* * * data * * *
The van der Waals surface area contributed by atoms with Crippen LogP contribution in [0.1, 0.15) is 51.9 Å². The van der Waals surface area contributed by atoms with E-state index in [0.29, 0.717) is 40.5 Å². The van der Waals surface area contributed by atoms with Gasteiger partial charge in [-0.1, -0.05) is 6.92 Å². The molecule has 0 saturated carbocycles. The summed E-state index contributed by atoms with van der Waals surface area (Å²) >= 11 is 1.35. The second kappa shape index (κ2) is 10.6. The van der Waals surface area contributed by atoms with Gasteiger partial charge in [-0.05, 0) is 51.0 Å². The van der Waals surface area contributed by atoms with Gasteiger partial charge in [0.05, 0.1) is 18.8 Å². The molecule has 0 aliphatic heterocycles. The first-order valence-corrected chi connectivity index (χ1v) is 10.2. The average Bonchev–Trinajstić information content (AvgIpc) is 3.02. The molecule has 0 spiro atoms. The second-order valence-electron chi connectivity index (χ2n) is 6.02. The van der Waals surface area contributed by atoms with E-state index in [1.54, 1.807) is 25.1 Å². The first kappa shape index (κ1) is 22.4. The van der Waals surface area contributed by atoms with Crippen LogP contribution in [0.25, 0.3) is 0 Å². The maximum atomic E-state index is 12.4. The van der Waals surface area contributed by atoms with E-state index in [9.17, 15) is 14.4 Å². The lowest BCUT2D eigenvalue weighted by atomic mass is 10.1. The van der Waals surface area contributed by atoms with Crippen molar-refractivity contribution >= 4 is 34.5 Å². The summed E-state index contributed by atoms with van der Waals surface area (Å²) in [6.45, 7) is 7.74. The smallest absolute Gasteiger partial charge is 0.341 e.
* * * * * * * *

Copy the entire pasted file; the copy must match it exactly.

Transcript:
The van der Waals surface area contributed by atoms with Crippen LogP contribution in [0.1, 0.15) is 51.9 Å². The van der Waals surface area contributed by atoms with E-state index in [0.29, 0.717) is 40.5 Å². The van der Waals surface area contributed by atoms with Gasteiger partial charge in [-0.1, -0.05) is 6.92 Å². The molecule has 0 saturated carbocycles. The summed E-state index contributed by atoms with van der Waals surface area (Å²) >= 11 is 1.35. The second kappa shape index (κ2) is 10.6. The van der Waals surface area contributed by atoms with Gasteiger partial charge in [-0.05, 0) is 51.0 Å². The van der Waals surface area contributed by atoms with Gasteiger partial charge in [0.05, 0.1) is 18.8 Å². The molecule has 0 aliphatic heterocycles. The first-order valence-corrected chi connectivity index (χ1v) is 10.2. The average Bonchev–Trinajstić information content (AvgIpc) is 3.02. The molecule has 0 spiro atoms. The second-order valence-electron chi connectivity index (χ2n) is 6.02. The van der Waals surface area contributed by atoms with E-state index in [1.54, 1.807) is 25.1 Å². The first kappa shape index (κ1) is 22.4. The van der Waals surface area contributed by atoms with Crippen LogP contribution in [0.25, 0.3) is 0 Å². The maximum atomic E-state index is 12.4. The van der Waals surface area contributed by atoms with E-state index in [9.17, 15) is 14.4 Å². The lowest BCUT2D eigenvalue weighted by atomic mass is 10.1. The van der Waals surface area contributed by atoms with Crippen molar-refractivity contribution >= 4 is 34.5 Å². The summed E-state index contributed by atoms with van der Waals surface area (Å²) in [6.45, 7) is 7.74. The smallest absolute Gasteiger partial charge is 0.341 e.